March 7, 2013
WASHINGTON—More than 360 organizations from 28 states today sent a letter to President Obama and members of Congressurging that programs and public services that meet basic human needs be included in commonsense immigration reform. Signatories include the Asian & Pacific Islander American Health Forum, National Immigration Law Center, the AFL-CIO, League of United Latin American Citizens (LULAC), National Association of Public Hospitals and Health Systems, the National Association of Social Workers, the Sargent Shriver Center on Poverty Law, and the American Federation of State, County and Municipal Employees (AFSCME).
“All Americans – whether U.S. born or aspiring citizens – should have equal access to affordable healthcare,” said Marielena Hincapié, executive director of the National Immigration Law Center. “Those on the road to citizenship should be afforded the same rights – and responsibilities – as their fellow Americans, and no less. Immigration reform that fully integrates the 11 million citizens-in waiting will strengthen our families and communities.”
“At Church World Service, we work to eradicate hunger throughout the world,” said Rev. John L. McCullough, president and CEO of Church World Service. “The gospel vision of multiplying loaves and fishes tells us that there is enough for all. Now is the time for Congress to enact commonsense immigration reform, and CWS affirms that it is better for the holistic health of our communities to ensure access to health care for immigrants as they pursue a path to citizenship.”
These organizations are members of the national campaign to promote equal access to health care and other safety net programs.
“It is in the best interest of all Americans and our economy to ensure that immigrants are able to integrate fully into society, succeed in the workforce and share in labor and economic protections,” said Alan Houseman, executive director of CLASP. “CLASP looks forward to working alongside our immigrant and anti-poverty allies to ensure that access for aspiring Americans to key health and nutrition programs is a part of immigration reform.”
Organizations from New York to Hawaii signed the letter, which was addressed to President Obama and the members of Congress engaged in the immigration reform negotiations. Groups from crucial swing states, including North Carolina, Colorado, Nevada, and Ohio, also have joined the campaign, signaling widespread interest in ensuring that the nation’s immigration laws create stable, thriving, and healthy communities.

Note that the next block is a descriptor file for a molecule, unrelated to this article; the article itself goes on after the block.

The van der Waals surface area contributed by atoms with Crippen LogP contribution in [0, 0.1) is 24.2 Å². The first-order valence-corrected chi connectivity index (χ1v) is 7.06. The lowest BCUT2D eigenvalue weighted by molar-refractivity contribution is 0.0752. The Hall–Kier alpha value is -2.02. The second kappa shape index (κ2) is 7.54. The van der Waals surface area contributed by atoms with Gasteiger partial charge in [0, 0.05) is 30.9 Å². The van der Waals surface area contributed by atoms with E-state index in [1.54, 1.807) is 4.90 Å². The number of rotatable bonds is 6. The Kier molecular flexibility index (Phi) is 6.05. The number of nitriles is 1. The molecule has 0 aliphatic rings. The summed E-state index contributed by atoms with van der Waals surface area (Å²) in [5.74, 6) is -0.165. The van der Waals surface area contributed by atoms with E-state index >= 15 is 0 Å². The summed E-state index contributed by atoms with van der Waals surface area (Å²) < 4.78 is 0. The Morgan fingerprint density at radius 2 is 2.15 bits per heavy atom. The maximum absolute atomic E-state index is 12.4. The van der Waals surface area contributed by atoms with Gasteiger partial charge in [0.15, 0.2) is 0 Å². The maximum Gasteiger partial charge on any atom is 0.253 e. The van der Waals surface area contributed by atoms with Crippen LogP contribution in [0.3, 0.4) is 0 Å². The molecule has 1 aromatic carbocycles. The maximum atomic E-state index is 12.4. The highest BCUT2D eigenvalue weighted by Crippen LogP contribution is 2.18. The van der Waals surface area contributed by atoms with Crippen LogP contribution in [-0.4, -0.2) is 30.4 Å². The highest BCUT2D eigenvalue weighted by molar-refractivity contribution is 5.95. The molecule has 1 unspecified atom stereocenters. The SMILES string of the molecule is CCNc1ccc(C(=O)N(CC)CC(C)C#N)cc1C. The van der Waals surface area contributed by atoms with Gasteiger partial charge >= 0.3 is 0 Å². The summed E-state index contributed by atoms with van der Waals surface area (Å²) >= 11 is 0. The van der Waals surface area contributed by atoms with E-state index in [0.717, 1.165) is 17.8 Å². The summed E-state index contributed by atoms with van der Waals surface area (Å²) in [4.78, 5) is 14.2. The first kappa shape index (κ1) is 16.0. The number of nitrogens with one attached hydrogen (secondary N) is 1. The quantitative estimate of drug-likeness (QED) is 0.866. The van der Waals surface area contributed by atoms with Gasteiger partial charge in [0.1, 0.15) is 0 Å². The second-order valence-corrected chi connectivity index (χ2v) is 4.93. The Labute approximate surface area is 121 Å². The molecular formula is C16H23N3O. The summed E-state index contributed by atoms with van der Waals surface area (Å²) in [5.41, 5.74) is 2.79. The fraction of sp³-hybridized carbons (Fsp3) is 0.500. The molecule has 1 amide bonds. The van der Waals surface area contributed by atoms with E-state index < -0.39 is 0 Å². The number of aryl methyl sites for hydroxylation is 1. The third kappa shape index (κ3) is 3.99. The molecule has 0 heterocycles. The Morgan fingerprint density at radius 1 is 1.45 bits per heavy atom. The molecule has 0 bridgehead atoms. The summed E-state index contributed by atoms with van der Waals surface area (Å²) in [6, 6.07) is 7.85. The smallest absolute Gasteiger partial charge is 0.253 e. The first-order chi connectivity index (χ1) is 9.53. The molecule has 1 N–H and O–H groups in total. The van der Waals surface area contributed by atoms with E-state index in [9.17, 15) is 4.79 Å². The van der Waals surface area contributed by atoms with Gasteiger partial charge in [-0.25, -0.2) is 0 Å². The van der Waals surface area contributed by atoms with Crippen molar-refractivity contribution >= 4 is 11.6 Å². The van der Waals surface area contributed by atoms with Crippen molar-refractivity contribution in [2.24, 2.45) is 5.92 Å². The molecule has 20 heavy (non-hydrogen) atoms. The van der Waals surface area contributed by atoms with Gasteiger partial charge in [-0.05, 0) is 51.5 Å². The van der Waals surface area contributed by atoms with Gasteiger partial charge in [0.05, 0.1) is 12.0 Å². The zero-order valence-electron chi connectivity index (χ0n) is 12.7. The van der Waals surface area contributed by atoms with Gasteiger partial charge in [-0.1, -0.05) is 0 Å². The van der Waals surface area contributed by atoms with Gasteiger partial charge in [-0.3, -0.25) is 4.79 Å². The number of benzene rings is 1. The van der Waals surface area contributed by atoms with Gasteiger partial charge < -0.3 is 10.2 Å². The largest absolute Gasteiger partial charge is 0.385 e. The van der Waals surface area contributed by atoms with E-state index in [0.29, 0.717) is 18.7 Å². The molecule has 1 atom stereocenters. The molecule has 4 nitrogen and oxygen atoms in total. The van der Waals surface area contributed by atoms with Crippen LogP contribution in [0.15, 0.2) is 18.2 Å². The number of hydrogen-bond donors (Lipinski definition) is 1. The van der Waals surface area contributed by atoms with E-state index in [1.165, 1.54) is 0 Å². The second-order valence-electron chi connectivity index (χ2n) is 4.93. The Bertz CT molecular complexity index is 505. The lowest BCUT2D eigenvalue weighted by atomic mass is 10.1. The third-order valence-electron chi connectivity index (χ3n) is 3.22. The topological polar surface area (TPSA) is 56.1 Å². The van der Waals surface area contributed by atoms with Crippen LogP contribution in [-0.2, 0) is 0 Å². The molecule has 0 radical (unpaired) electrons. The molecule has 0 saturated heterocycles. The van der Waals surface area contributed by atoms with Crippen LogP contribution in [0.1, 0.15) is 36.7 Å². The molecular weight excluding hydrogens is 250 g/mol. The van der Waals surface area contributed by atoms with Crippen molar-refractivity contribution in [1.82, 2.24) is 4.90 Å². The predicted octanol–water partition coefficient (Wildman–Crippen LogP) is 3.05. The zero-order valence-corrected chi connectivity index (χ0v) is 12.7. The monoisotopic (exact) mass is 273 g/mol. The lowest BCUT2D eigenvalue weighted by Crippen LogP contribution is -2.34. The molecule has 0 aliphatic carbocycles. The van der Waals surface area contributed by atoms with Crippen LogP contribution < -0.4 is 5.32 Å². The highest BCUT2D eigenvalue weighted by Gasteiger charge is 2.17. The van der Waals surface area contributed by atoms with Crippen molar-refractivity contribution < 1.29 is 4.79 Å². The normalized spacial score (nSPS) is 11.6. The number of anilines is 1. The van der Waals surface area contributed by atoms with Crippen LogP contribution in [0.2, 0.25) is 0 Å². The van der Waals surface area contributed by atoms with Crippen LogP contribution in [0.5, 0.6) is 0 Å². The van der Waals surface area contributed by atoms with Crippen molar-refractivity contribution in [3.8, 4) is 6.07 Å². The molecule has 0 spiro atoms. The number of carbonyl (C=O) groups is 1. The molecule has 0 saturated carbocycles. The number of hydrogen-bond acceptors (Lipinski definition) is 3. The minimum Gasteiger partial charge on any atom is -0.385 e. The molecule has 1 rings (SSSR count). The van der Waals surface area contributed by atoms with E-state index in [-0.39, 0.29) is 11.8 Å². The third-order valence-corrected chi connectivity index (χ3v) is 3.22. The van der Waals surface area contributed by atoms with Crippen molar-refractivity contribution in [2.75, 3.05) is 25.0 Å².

“Today as in the past, immigrants are helping to strengthen our nation,” said Deborah Weinstein, executive director of the Coalition on Human Needs. “To keep our democracy strong, we must not exclude immigrants from the health care and other services they need.”
The campaign represents a broad coalition of organizations invested in fighting poverty and promoting sound public health policy. The organizations have asked Congress to create immigration policy that mirrors America’s values and promotes economic security for all low-income families. This can be achieved by ensuring that the following components are included in immigration reform legislation:
- A core safety net for citizens and immigrants residing in the U.S. which will reinforce efforts to achieve national progress in health and nutrition.
- Access to key programs and public services that meet basic human needs, including health services and insurance, and nutrition assistance.
- Investment in robust efforts to integrate immigrants into their communities.
“Children of immigrants are one-fourth of the kids in America, so getting immigration reform done means getting it right for kids,” Bruce Lesley, president of First Focus. “And protecting access to health care and other critical services is an important part of making reform work for kids.”
Groups representing Latinos, Asian Americans and Pacific Islanders also joined the campaign, noting that their communities are too often among those least likely to have access to affordable health care and basic nutrition.
“Access to health insurance and basic preventive care is vital for immigrant Latinas’ reproductive health, the well-being of our families, and our nation’s future,” said Jessica González-Rojas, executive director of the National Latina Institute for Reproductive Health. “We look forward to working with policymakers to find commonsense solutions that keep our families healthy and our communities strong.”
“The Asian & Pacific American Islander Health Forum calls on Congress to pass a commonsense immigration policy reform package immediately that includes a clear road to citizenship and access to affordable health care,” said Kathy Ko Chin, president and CEO of APIAHF. “For Asian Americans and Pacific Islanders, a fair and just immigration process is urgently needed as 60 percent of Asian Americans and 30 percent of Pacific Islanders are foreign-born. Our current immigration system flies in the face of our nation’s principles of equality and justice, and has taken a huge psychological toll on Asian Americans and Pacific Islanders who have invested deeply in America, but are prevented from realizing their full potential.”
The Asian & Pacific Islander American Health Forum influences policy, mobilizes communities, and strengthens programs and organizations to improve the health of Asian Americans, Native Hawaiians and Pacific Islanders.